Up until relatively recently tracking the location and movement of individuals was a slow, labour-intensive, partial and difficult process. The only way to spatially track an individual was to follow them in person and to quiz those with whom they interacted. As a result, people’s movement was undocumented unless there was a specific reason to focus on them through the deployment of costly resources. Even if a person was tracked, the records tended to be partial, bulky, difficult to cross-tabulate, aggregate and analyze, and expensive to store.
A range of new technologies has transformed geo-location tracking to a situation where the monitoring of location is pervasive, continuous, automatic and relatively cheap, it is straightforward to process and store data, and easy to build up travel profiles and histories. This is especially the case in cities, where these technologies are mostly deployed, though some operate pretty much everywhere. Here are eleven (updated from 7 in original post) examples.
1. Many cities are saturated with remote controllable digital CCTV cameras that can zoom, move and track individual pedestrians. In addition, large parts of the road network and the movement of vehicles are surveyed by traffic, red-light, congestion and toll cameras. Analysis and interpretation of CCTV footage is increasingly aided by facial, gait and automatic number plate recognition (ANPR) using machine vision algorithms. Several police forces in cities in the UK have rolled out CCTV facial recognition programmes (1,2), as have cities in the U.S., including New York and Chicago (each with over 24,000 cameras) and San Diego (who are also using smartphones with facial recognition installed) (3). ANPR cameras are installed in many cities for monitoring traffic flow, but also for administrating traffic violations such as the non-payment of road tolls and congestion charging. There are an estimated 8,300 ANPR cameras across the UK capturing 30 million number plates each day (15).
2. Smart phones continuously communicate their location to telecommunications providers, either through the cell masts they connect to, or the sending of GPS coordinates, or their connections to wifi hotspots. Likewise, smart phone apps can access and transfer such information and also share them to third parties. With respect to the latter Leszczynski’s analysis (14) of the data generated by The Wall Street Journal in 2011 (4) details that 25 out 50 iPhone apps, and 21 of 50 Android apps transmitted location data to a third party other than the app developer. Of these, 19 of the iPhone apps and 13 of the Android apps did not require locational data as a functional requirement. Half the iPhone and a third of the Android apps did not request consent for passing on the locational data. These locational data are shared with advertisers and utilised by data brokers to create user profiles. For example, ‘Verizon have a product called Precision Market Insights that let businesses track cell phone users in particular locations’ (5). It sells data ‘about its cell phone users’ “age range, gender and zip codes for where they live, work, shop and more” as well as information about mobile-device habits’ including URL visits, app downloads and usage, browsing trends and more’ (5).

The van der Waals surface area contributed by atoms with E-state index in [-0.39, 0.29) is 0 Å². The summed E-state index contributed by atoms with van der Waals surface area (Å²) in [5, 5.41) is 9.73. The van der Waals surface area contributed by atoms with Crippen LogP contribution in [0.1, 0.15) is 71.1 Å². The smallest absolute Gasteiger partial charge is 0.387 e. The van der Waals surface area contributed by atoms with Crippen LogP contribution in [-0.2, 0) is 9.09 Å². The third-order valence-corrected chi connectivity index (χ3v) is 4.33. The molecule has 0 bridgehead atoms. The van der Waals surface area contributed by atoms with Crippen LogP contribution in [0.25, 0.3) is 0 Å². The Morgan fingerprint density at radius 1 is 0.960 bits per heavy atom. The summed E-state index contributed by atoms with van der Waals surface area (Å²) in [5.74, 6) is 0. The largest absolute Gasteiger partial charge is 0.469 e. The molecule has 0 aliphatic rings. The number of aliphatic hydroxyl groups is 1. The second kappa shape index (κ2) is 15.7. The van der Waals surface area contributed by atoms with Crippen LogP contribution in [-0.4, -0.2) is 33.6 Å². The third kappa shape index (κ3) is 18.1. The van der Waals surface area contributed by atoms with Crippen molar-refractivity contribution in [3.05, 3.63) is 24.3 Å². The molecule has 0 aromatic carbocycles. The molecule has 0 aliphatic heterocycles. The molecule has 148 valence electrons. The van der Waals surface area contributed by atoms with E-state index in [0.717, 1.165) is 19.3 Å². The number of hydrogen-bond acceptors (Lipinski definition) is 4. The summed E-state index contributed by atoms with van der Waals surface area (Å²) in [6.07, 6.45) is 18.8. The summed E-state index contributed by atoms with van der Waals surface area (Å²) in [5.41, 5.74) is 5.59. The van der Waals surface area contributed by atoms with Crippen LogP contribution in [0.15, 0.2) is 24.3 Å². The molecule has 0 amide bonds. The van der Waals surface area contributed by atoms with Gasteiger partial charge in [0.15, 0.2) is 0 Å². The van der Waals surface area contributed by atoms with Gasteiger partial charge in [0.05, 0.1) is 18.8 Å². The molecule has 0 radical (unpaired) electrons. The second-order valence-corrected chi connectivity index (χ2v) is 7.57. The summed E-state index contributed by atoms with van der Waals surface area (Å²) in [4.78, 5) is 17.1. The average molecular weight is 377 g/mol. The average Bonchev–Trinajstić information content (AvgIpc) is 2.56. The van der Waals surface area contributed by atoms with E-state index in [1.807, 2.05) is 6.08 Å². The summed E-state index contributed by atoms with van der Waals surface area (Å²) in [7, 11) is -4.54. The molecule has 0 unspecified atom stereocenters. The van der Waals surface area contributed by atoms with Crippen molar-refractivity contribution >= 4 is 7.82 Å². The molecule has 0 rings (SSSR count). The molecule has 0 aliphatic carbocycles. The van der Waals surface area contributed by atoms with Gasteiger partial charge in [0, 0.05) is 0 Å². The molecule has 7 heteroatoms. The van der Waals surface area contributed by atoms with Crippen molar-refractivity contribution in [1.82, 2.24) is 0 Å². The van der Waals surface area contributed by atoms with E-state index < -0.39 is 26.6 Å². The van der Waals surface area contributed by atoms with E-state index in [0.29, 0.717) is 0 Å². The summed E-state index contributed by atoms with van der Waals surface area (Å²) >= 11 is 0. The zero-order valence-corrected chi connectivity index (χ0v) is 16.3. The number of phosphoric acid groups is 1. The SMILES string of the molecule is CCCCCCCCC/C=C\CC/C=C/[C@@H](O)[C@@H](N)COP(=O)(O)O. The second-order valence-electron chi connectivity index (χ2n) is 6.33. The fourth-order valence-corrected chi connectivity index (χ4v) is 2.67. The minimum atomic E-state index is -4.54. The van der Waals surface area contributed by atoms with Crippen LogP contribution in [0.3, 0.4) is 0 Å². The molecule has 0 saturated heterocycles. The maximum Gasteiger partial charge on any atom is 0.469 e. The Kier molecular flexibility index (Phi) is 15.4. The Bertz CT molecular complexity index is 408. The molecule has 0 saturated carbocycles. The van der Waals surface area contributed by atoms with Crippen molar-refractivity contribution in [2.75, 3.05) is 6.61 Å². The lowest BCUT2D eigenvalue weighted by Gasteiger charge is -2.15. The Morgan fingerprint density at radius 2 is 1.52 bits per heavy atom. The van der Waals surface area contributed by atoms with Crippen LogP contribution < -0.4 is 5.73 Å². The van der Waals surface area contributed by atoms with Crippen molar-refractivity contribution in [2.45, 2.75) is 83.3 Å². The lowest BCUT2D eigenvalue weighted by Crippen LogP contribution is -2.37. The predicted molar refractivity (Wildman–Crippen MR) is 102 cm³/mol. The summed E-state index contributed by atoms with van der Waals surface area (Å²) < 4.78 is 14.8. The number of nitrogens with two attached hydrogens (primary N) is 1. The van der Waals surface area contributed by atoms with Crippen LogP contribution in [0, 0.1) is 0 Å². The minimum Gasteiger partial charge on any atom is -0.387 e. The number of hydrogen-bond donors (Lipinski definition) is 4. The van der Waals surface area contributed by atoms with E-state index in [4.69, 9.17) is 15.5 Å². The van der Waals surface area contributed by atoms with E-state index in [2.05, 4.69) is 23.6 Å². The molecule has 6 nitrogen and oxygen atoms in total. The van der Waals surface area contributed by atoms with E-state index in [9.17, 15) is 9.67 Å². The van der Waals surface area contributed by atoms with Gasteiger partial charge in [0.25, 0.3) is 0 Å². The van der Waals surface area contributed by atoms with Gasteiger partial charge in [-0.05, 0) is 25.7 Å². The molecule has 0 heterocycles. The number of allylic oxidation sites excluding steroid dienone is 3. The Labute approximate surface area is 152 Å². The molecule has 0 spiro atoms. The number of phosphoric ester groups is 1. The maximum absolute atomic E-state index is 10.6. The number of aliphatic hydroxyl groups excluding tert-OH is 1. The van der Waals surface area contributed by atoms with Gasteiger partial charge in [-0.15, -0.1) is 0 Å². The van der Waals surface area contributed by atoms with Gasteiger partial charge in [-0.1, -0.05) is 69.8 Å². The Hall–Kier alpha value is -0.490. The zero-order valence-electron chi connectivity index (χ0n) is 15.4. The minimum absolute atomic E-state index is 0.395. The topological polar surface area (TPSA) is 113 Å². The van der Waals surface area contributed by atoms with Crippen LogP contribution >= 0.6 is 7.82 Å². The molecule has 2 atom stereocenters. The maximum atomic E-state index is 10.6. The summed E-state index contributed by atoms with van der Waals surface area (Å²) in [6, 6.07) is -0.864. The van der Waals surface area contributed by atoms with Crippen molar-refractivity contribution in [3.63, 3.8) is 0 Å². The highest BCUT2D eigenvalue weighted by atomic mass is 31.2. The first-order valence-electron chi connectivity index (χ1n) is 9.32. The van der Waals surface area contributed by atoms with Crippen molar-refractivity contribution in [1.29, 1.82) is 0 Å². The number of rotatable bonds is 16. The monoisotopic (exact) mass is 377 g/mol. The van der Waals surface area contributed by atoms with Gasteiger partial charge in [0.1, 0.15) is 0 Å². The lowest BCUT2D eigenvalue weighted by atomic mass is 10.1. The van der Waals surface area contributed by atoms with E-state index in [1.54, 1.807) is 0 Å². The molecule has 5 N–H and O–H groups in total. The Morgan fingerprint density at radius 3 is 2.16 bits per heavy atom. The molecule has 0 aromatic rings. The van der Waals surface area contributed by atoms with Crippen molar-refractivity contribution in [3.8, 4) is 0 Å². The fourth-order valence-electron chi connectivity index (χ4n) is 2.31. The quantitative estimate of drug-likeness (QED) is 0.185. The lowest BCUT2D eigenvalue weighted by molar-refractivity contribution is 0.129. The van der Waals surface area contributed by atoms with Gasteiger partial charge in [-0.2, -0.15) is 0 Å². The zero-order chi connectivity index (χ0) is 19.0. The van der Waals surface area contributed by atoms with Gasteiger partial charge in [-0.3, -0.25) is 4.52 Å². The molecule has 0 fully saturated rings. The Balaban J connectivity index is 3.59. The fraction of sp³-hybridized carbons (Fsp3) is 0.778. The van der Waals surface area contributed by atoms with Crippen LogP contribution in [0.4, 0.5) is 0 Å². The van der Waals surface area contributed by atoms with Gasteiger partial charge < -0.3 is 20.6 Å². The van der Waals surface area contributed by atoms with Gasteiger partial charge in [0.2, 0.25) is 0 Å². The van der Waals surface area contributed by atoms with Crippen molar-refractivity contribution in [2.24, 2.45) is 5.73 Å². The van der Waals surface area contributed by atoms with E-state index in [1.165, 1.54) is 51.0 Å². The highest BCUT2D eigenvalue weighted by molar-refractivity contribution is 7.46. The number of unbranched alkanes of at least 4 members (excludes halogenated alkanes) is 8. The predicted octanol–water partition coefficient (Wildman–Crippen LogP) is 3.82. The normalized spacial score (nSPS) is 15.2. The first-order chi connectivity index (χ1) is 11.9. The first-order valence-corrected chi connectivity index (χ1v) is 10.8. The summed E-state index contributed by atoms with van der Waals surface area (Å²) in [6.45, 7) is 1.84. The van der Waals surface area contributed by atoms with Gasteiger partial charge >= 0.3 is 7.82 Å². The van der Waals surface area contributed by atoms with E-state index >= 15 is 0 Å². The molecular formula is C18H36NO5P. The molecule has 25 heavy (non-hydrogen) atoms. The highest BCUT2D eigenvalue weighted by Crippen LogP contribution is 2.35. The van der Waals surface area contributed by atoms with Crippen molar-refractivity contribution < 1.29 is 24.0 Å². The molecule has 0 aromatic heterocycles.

3. In a number of cities sensor networks have been deployed across street infrastructure such as bins and lampposts to capture and track phone identifiers such as MAC addresses. In London, Renew installed such sensors on 200 bins, capturing in a single week in 2014 identifiers from 4,009,676 devices and tracking these as they moved from bin to bin (6). The company reported that they could measure the proximity, speed, and manufacturer of a device and track the stores individuals visited, how long they stayed there, and how loyal customers are to particular shops, using the information to show contextual adverts on LCD screens installed on the bins (6). The same technology is also used within malls and shops to track shoppers, sometimes linking with CCTV to capture basic demographic information such as age and gender (7, 8).
4. Similarly, some cities have installed a wifi mesh, either to provide public wifi or to create a privileged emergency response and relief communication system in the event of an urban disaster or for general surveillance. In the case of public wifi the IDs of the devices which access the networked are captured and can be tracked between wifi points. In the case of an emergency/police mesh access might not be granted to the network, however each network access point can capture the device IDs, device type, apps installed, as well as the locational history (9). Such a wifi mesh, with 160 nodes, was installed by the Seattle Police Department in 2013 (9). The locational history of previous wifi access points is revealed because a wifi-enabled device broadcasts the name of every network it has connected to previously in order to try and find one it can connect to automatically. Such data reveals the movement of device owners between locations, revealing the sites of popular spots such as home, work, and where they shop. Beyond a wifi-mesh, anyone with a wi-fi adapter in monitor mode and a packet capture utility can capture such data (12).
5. Many buildings use smart card tracking, with unique identifiers installed either through barcodes or embedded RFID chips. Cards are used for access control to different parts of the building and to register attendance, but can also be used as an electronic purse to pay for items within the facility. Smart card tracking is becoming increasingly common in many schools to track and trace student movements, activities and food consumption (10). Smart cards are also used to access and pay for public transport, such as the Leapcard in Dublin or the Oyster Card in London. Each reading of the card adds to the database of movement within a campus or across a city.